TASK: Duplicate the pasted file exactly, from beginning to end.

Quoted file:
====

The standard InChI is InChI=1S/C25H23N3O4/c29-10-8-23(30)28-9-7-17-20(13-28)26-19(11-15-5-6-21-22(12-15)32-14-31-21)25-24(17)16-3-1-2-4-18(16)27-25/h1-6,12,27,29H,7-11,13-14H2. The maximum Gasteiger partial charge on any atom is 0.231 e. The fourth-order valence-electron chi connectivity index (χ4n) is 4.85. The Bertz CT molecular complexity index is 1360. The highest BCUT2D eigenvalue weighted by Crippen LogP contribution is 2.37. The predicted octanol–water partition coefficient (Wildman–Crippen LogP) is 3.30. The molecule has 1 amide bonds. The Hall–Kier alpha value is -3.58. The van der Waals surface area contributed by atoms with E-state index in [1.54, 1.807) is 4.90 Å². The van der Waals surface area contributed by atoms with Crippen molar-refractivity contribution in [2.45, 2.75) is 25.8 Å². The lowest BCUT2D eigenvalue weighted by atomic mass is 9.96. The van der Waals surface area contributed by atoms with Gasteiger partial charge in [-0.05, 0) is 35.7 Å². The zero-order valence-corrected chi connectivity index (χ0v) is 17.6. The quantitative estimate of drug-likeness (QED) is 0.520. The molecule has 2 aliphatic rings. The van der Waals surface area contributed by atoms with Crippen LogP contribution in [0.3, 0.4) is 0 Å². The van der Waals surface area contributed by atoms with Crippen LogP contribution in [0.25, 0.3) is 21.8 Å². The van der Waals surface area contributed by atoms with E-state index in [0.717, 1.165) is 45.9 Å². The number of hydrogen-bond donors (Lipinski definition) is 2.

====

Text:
The standard InChI is InChI=1S/C25H23N3O4/c29-10-8-23(30)28-9-7-17-20(13-28)26-19(11-15-5-6-21-22(12-15)32-14-31-21)25-24(17)16-3-1-2-4-18(16)27-25/h1-6,12,27,29H,7-11,13-14H2. The maximum Gasteiger partial charge on any atom is 0.231 e. The fourth-order valence-electron chi connectivity index (χ4n) is 4.85. The Bertz CT molecular complexity index is 1360. The highest BCUT2D eigenvalue weighted by Crippen LogP contribution is 2.37. The predicted octanol–water partition coefficient (Wildman–Crippen LogP) is 3.30. The molecule has 1 amide bonds. The Hall–Kier alpha value is -3.58. The van der Waals surface area contributed by atoms with E-state index in [1.54, 1.807) is 4.90 Å². The van der Waals surface area contributed by atoms with Crippen molar-refractivity contribution in [2.45, 2.75) is 25.8 Å². The lowest BCUT2D eigenvalue weighted by atomic mass is 9.96. The van der Waals surface area contributed by atoms with Gasteiger partial charge in [-0.05, 0) is 35.7 Å². The zero-order valence-corrected chi connectivity index (χ0v) is 17.6. The quantitative estimate of drug-likeness (QED) is 0.520. The molecule has 2 aliphatic rings. The van der Waals surface area contributed by atoms with Crippen LogP contribution in [0.3, 0.4) is 0 Å². The van der Waals surface area contributed by atoms with Crippen LogP contribution in [0.25, 0.3) is 21.8 Å². The van der Waals surface area contributed by atoms with E-state index in [0.717, 1.165) is 45.9 Å². The number of hydrogen-bond donors (Lipinski definition) is 2.